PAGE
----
Mary Ngerechi stands with beakers and test tubes in a science classroom at WE’s Kisaruni Group of Schools in the Maasai Mara, Kenya. | Image courtesy of WE.
Canada’s WE Charity builds a college with donor support so students can build skills and careers.
Girls who were once responsible for trudging across Kenya’s Maasai Mara to fetch water can finally choose another path—one that leads them right into the classrooms of WE College. And all it took was a quiet revolution in female education and opportunity.
WE Charity, which is winning awards and supporters for its sustainable and holistic development work, is providing an opportunity for disadvantaged girls and women to train for careers in their own backyard.
When 22-year-old Valentine Chepkorir dragged her luggage through the front doors of WE College a year ago, she was the first member of her family to attend post-secondary education. The fifth of eight siblings, Chepkorir attended primary and secondary schools built by WE Charity. There were no affordable colleges in the Maasai Mara region—the majority of post-secondary institutions in Kenya are located in large and distant cities, so children from rural families can’t afford to go. WE Charity and its donors built a college for male and female students and raised money for scholarships. Valentine is one over 60 students to be offered a scholarship by WE. “When I got the call informing me that I had a scholarship, I cried,” she says.
Valentine entered WE College’s School of Tourism. Schools of nursing, clinical medicine and entrepreneurial agriculture have also opened up, providing women with a range of options and opportunities for them. “These young women will gain employment and improve the standard of living for themselves and their families,” says college principal Gertrude Manani.
Mary Ngerechi performs a science experiment in a classroom at WE’s Kisaruni Group of Schools.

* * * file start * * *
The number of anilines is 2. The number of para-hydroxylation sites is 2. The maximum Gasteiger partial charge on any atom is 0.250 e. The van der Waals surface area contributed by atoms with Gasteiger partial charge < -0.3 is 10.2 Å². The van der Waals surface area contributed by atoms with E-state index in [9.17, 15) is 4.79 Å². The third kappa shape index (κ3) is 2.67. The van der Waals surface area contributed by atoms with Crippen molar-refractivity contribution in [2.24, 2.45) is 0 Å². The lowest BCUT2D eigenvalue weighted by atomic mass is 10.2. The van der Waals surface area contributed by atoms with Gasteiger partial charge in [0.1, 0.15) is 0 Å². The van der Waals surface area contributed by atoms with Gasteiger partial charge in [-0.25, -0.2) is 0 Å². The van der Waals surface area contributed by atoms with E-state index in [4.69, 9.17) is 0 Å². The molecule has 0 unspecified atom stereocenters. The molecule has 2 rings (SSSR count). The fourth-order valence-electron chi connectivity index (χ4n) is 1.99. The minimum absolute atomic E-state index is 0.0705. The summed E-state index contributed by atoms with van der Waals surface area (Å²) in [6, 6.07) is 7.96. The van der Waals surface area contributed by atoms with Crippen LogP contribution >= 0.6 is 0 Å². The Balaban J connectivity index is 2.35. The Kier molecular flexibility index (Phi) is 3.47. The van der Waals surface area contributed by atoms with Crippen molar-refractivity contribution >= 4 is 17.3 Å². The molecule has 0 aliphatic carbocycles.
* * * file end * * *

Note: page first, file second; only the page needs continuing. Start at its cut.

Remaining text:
From the early offerings of primary education 20 years ago, the organization created its five-pillar model to provide education, water, health, food and opportunity for the community.
WE Charity’s Baraka Hospital Maternity Wing was voted best in its county in 2015 by the Narok County District Quality Assurance Team. Kisaruni All Girls High School consistently ranks in the top five percent of all the high schools in Narok County.
Beyond donor support, WE Charity’s work is also powered by an innovative partnership with ME to WE, a social enterprise that sells socially conscious hand-crafted Artisans accessories to Western consumers made by women in WE Charity communities. ME to WE also offers immersive volunteer trips to international communities where WE Charity does holistic development work.
Naitalala Nabala and her mother Nashilu Dapash wrap their newly finished Rafikis around their hands.
Half of all ME to WE’s profits are donated to support WE Charity, while the other half is reinvested to grow the social enterprise. Since 2009, ME to WE has donated over $16 million in cash and cost-offsetting in-kind donations to WE Charity. Additionally, every time a ME to WE product is purchased additional funds go to WE Charity communities overseas to further support its development work.
The other half of ME to WE’s profits are used to build infrastructure for the social enterprise, such as the Bogani Luxury Cottages and Tented Camps in the Maasai Mara and Toriana Beach House, on Kenya’s coast, where adult travellers stay. These ME to WE properties also help to create a separate sustainable revenue stream for the international development work of WE Charity.
Russ McLeod, chief operations officer of ME to WE, says the social enterprise’s immersive travel experiences enable youth to volunteer in communities where WE Charity has a long history of sustainable development and also give adult travellers an opportunity to stay in comfortable facilities while immersing themselves in local culture
Each entity—WE Charity and ME to WE—operates separately, with its own staff, budgets, board of directors and financial controls.
WE recently opened a Women’s Empowerment Centre in the area, where women learn financial literacy and entrepreneurship. They come together to bead and find an international market for their work. More than 1,400 women earn a living through beading as part of ME to WE’s Artisans program.
Mother-daughter beading team, Naitalala Nabala and Nashilu Dapash.
Naitalala Nabala creates beautiful strings of bright colours known internationally as Rafikis. Taught by her mother (who learned from her own mother), she was 12 when she first made a beaded necklace, and this gift has enabled her to earn enough money to pay for her children’s education. “Beading is part of our tradition, but I want more for them. They must go to school.”
The quiet revolution in Kenya’s Maasai Mara continues. One school house, one empowered woman, one Rafiki bracelet sold and one traveller at a time leading to thousands of lives forever impacted.
Mr Basanga is a Kenyan writer and blogger, with an interest in development issues.